Saturday

April 20th, 2019

Insight

What the media doesn't get about Joe Biden

Jennifer Rubin

By Jennifer Rubin The Washington Post

Published April 15, 2019

What the media doesn't get about Joe Biden
 
  David Paul Morris for Bloomberg
One almost sensed from the breathless coverage of women who decided years later to object to former Vice President Joe Biden's non-sexual hugs and pats and kisses on the head that they expected the media to think it would be a fatal or near-fatal blow to Biden's presidential chances. Not only was it not fatal, it didn't register as particularly relevant to most Democratic voters. He was atop the polls before these stories aired, and he is atop them now.

Biden has been in the public eye since the 1970s, and unlike Hillary Clinton, who claimed the public never really knew her, voters feel as if they know Biden pretty darn well. Many voters don't remember anything before his vice presidency, his demonstrably warm relationship with President Barack Obama, his remarkable dignity after the death of his beloved son Beau, and his emotional goodbye to the late Sen. John McCain. He has established a level of emotional intimacy with voters that few politicians attain. He's the chatty next-door neighbor, the avuncular relative and the co-worker who remembers everyone's birthday.

This does not mean, however, that they are going to vote for him for president. Voters can be clear-eyed and unsentimental when it comes to picking a nominee, especially when Democrats are so very desperate to unseat this president. However, it does suggest that character issues are not going to do him in. They've seen Biden's character on display and, barring some truly horrendous revelation, are unlikely to dump him over a "scandal," or I would suggest, his conduct in the Senate, which is ancient history for many voters.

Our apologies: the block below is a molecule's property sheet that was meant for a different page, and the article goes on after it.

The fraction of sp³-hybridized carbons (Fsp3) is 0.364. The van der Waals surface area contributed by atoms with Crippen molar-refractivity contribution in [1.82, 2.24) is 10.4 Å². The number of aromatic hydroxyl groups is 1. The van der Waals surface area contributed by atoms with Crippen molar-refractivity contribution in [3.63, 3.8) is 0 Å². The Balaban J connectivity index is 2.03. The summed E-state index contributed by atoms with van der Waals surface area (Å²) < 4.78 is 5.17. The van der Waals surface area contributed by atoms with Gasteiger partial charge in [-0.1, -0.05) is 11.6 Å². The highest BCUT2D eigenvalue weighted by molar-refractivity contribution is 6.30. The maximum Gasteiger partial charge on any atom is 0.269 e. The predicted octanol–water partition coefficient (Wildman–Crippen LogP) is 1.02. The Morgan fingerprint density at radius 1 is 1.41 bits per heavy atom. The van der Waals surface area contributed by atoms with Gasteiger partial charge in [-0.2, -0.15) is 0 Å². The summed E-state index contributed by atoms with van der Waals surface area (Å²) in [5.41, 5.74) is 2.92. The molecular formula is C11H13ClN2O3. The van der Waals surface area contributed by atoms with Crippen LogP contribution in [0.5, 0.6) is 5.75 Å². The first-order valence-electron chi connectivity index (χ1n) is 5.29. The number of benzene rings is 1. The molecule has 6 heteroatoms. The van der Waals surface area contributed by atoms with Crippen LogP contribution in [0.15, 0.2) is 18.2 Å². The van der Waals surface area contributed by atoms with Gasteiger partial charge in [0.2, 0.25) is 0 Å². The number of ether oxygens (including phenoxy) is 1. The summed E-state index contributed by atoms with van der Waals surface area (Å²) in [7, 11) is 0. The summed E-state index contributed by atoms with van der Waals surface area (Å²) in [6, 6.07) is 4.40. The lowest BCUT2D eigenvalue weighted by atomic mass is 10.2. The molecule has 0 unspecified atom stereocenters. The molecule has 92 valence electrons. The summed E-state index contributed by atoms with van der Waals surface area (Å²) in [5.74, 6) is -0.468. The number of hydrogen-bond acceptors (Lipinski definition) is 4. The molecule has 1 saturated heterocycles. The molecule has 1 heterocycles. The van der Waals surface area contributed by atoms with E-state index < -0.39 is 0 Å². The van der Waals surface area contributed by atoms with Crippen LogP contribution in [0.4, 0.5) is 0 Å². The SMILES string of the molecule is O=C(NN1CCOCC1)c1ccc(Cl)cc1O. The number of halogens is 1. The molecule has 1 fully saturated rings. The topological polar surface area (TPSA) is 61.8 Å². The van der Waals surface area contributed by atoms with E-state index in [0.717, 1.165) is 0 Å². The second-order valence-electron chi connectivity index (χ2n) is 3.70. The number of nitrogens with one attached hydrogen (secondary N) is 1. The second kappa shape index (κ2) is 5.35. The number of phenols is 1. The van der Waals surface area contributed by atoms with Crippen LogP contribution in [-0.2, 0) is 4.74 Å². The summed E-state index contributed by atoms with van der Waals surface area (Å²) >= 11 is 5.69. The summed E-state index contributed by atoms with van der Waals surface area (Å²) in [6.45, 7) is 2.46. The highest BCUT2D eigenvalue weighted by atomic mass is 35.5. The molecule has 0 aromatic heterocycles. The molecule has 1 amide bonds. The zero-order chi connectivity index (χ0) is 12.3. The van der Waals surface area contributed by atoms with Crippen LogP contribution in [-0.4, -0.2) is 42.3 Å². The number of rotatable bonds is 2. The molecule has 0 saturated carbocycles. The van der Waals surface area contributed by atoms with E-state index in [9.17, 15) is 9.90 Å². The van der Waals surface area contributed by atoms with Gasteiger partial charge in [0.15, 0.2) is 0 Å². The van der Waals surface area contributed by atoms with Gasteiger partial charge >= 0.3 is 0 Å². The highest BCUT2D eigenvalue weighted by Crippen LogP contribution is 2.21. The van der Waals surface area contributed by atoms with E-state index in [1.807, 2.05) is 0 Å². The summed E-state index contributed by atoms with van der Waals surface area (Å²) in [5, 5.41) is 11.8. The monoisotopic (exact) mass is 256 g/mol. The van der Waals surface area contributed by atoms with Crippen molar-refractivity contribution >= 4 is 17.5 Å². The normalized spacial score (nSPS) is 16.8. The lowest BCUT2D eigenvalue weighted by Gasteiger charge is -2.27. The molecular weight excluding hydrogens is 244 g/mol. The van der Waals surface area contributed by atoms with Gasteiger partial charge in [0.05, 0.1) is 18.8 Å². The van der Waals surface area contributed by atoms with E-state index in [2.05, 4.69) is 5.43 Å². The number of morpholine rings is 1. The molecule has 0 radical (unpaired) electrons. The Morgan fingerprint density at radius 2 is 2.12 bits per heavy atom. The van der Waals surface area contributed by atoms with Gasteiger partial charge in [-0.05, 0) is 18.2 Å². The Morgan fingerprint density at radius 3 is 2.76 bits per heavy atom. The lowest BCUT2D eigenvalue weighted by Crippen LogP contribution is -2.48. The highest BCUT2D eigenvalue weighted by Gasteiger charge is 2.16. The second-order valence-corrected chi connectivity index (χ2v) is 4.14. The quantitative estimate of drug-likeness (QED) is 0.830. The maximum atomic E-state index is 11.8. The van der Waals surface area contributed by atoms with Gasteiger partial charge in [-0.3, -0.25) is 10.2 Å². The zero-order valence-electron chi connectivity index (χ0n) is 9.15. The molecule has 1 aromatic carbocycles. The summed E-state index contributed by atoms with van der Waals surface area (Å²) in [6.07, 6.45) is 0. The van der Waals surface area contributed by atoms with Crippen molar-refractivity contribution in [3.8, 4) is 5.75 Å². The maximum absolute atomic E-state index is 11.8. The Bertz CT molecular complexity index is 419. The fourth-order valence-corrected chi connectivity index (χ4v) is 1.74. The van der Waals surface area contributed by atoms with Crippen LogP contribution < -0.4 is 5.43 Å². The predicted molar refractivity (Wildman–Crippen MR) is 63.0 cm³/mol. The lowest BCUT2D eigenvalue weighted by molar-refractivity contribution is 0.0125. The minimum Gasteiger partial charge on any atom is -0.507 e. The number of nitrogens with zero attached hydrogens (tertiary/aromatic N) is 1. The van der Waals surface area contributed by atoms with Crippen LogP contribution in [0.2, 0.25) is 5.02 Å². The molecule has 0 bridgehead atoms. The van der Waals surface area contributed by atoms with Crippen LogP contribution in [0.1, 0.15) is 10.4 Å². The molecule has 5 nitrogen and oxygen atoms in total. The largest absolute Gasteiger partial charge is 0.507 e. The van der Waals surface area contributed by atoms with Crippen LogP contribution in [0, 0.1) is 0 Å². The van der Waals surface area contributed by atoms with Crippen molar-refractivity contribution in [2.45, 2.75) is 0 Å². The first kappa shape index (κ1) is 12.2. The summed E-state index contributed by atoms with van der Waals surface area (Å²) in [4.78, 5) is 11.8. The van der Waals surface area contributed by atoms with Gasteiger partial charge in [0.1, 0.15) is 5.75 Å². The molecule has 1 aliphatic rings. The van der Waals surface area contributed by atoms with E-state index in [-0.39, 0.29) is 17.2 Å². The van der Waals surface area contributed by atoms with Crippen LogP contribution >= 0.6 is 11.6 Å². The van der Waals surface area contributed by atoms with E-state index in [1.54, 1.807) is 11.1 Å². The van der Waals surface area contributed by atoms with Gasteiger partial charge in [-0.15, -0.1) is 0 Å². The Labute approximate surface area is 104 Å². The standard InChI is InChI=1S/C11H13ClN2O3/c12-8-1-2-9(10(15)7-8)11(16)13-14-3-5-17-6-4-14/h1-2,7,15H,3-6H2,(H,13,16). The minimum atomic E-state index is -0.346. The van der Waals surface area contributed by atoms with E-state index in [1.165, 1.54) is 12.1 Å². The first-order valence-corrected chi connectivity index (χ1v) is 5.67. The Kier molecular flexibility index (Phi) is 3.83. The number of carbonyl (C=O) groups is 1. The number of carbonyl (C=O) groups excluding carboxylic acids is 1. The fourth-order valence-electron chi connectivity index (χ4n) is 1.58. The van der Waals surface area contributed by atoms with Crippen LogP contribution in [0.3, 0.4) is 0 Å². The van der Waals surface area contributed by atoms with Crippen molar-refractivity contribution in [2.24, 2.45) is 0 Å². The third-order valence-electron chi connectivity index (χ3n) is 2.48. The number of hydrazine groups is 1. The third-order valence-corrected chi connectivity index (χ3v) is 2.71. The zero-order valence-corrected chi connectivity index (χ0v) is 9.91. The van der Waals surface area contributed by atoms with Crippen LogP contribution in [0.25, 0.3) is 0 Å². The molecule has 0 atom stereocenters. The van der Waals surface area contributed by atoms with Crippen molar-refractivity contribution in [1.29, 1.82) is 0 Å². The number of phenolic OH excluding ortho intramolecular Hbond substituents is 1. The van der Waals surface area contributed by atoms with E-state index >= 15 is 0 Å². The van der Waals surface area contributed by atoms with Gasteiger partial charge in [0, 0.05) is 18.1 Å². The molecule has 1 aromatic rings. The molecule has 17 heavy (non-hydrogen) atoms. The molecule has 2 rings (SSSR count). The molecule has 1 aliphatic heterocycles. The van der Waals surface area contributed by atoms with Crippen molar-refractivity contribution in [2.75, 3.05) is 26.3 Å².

They are also unlikely to decide he's not progressive enough. Being vice president to the most progressive president we've had (including his role in seemingly pushing Obama forward on gay marriage) has its advantages. Moreover, the media periodically lapses into the delusion that Sen. Bernie Sanders, I-Vt., Rep. Alexandria Ocasio-Cortez, D-N.Y., and Sen. Elizabeth Warren, D-Mass., are representative of the entire party.


The recent Monmouth poll of Iowa voters is instructive: Biden not only leads, but has a 78 percent favorability rating and support from the kind of Democrats who show up in primaries - moderate, older voters. Biden has support from 44 percent of seniors and 35 percent of self-described moderate and conservative Democrats. Among lower income/working-class voters whom Democrats have been desperate to attract, he gets 38 percent. Those kind of voters - not self-identified socialists, not Bernie activists on social media - are numerous and dependable voters. And they're not exactly the kind to punish him for hugging people in distress.

The most important hurdle for Biden and for his competitors will be convincing voters he can beat President Donald Trump. Right now, Biden has a big advantage. "While issue positions are important to Iowa Democrats, the overwhelming majority (64%) prefer to have a nominee who would be strong against Trump even if they disagree with that candidate on most issues," the pollsters found. "If they were forced to choose, just 24% say they would favor a candidate who they are aligned with on the issues even if that person would have a hard time beating Trump. Biden garners more support among voters who prioritize beating Trump (33%) than he does among those who are looking for issue alignment (15%)."

If Biden doesn't campaign well, gets his ears boxed like Warren did on her claims of Native American heritage, stumbles in debates, starts tanking in polls against Trump, or seems otherwise unsteady, voters could well conclude he's not the safest pick.

He's unlikely to falter because of a perceived character fault or ideology. Democratic voters know exactly who he is, and they like him an awful lot.

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